Some residents liked the proposed apartments with commercial space below, preferring it to the abandoned buildings that have been on the site since Kingsdown moved its offices and manufacturing out several years ago.
Among the comments:
Dave Roth said he was “very much in favor” of the project, terming the existing conditions “derelict” and “abandoned.”
Steve Krans, the co-president of Destination Downtown, a merchants’ group, also expressed support for what he considered the improvement in the location.
Dan Shannon said the new project was a “phenomenal opportunity” for the city.
Becky Beedy focused on the need for more handicapped spaces and handicapped accessibility.
Josh Woodard was concerned over the entirely rental nature of the proposed residential units. He considered it a “missed opportunity” not to include some availability for ownership, in the form of condominiums. He also expressed concerns about parking, which he suggested “won’t just be overflow,” but would take up spaces throughout the day.
Roger Halchin also expressed concerns about what he considered the likelihood more traffic would be generated on Third Street, just after traffic has been lessened there by the opening of the NC 119 bypass earlier this summer.
Gene Jester, who lives across Holt Street from the proposed development, worried aloud about the “very high density housing” proposed by the developer, as well as its likelihood of attracting “transient” residents, rather than those who could put down roots in the city.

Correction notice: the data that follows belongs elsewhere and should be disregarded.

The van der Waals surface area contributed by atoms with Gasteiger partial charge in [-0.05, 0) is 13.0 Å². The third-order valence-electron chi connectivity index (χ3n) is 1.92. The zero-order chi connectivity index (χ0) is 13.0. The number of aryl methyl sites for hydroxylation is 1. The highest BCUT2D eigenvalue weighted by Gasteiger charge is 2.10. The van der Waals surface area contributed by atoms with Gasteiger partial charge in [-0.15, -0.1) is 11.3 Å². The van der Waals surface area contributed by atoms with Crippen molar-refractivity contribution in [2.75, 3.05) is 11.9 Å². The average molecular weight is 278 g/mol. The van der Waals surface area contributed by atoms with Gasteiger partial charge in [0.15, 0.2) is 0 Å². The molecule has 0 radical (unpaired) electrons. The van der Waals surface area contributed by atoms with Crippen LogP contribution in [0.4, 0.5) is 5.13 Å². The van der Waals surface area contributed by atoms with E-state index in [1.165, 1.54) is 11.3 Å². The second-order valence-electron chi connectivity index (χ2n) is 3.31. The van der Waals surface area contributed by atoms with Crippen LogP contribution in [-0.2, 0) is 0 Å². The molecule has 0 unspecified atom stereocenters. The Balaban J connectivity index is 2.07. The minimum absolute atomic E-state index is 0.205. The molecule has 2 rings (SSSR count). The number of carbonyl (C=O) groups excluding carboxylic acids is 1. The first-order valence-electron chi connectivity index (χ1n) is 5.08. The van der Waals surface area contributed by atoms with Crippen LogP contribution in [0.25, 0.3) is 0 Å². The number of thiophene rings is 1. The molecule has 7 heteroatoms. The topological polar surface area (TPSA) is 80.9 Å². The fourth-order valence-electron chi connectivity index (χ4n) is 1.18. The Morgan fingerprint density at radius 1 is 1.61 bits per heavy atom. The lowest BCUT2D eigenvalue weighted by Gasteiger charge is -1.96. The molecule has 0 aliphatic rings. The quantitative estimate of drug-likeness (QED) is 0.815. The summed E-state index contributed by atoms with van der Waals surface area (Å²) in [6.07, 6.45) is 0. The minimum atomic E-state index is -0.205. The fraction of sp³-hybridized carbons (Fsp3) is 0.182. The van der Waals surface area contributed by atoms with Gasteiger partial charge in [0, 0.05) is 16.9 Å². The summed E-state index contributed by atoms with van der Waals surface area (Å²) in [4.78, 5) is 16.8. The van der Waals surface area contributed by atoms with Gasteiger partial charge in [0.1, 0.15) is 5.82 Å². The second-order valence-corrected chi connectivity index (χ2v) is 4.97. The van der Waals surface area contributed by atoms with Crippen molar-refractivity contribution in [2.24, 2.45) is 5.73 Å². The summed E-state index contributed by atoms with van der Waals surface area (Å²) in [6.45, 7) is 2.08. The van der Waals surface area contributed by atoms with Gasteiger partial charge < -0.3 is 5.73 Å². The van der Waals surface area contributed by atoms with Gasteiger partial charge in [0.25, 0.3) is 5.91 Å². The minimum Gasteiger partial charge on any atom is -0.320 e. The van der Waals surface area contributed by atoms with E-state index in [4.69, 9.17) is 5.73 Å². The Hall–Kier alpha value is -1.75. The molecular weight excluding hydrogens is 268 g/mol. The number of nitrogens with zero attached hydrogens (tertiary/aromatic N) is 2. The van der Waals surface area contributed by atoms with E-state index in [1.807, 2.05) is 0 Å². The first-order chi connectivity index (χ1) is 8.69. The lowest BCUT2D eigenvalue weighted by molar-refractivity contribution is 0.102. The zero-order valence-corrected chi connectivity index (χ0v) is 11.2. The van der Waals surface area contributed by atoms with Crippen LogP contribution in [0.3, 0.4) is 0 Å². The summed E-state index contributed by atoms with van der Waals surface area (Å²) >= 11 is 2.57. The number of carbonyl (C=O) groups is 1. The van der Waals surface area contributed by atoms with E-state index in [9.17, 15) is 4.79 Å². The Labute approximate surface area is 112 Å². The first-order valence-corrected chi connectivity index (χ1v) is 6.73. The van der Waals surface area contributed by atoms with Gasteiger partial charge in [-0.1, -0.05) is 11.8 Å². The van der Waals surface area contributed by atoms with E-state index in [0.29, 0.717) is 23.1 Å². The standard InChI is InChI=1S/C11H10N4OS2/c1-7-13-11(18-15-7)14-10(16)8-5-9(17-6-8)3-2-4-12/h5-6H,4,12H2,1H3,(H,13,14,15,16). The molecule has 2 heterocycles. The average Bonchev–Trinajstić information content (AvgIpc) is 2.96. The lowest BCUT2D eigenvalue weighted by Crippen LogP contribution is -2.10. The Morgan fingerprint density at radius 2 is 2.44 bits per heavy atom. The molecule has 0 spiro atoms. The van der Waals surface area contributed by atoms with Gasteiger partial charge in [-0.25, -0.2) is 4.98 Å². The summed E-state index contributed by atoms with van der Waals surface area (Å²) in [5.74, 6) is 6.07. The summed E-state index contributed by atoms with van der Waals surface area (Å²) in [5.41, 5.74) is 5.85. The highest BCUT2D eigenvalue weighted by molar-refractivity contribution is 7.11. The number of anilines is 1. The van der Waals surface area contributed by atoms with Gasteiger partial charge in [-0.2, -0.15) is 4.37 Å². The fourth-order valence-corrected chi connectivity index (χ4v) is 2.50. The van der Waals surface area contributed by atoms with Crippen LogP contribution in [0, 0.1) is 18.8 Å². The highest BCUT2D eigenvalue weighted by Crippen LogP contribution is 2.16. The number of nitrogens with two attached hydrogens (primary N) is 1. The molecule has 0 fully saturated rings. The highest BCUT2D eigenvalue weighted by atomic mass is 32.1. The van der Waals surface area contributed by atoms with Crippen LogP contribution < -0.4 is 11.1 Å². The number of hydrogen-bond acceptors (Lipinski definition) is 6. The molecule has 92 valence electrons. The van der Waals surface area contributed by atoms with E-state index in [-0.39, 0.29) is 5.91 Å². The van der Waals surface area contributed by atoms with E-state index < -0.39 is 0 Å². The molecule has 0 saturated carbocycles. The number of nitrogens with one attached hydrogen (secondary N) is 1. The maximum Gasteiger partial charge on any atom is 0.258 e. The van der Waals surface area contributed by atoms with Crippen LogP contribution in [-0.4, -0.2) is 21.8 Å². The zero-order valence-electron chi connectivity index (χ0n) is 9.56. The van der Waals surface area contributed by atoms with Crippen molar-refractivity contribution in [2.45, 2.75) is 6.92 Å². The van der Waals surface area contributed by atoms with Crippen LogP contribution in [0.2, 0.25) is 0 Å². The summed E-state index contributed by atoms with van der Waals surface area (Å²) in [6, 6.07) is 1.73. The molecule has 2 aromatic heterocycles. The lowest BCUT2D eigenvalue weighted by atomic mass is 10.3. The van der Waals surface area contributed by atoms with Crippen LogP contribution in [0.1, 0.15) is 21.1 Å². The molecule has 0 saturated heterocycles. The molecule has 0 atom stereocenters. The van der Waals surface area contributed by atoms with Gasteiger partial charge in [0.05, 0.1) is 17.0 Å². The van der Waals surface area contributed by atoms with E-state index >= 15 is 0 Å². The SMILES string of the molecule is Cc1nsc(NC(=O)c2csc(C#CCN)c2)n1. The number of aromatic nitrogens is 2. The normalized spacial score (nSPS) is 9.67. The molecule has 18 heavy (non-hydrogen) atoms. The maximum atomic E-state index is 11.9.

Jester also said four stories was too high for apartments across from the single-family residential homes in the area.
Mary McFarland emphasized that the vision plan adopted by the city did not envision the number of buildings shown on the developer’s plans. “This is too dense, too tall,” she summarized.
See other coverage of the planning board’s consideration of the mixed-use (apartment/retail) project on former Kingsdown lots:
- Planning board unanimously recommends against rezoning to accommodate the apartments and retail space: https://alamancenews.com/planning-board-ok-with-single-family-townhouse-projects-but-opposes-268-apts-in-downtown/
- Who’s in charge of deciding whether Mebane Public Library can enter into agreement with private apartment complex for “overflow” parking? https://alamancenews.com/who-decides-whether-library-parking-lot-can-be-used-for-apt-s-overflow-parking/
- The 2018 “downtown vision plan” was frequently cited as rationale for some aspects of the developer’s mixed-use development; but how similar is it? https://alamancenews.com/how-does-apt-proposal-compare-to-vision-plan-from-2018/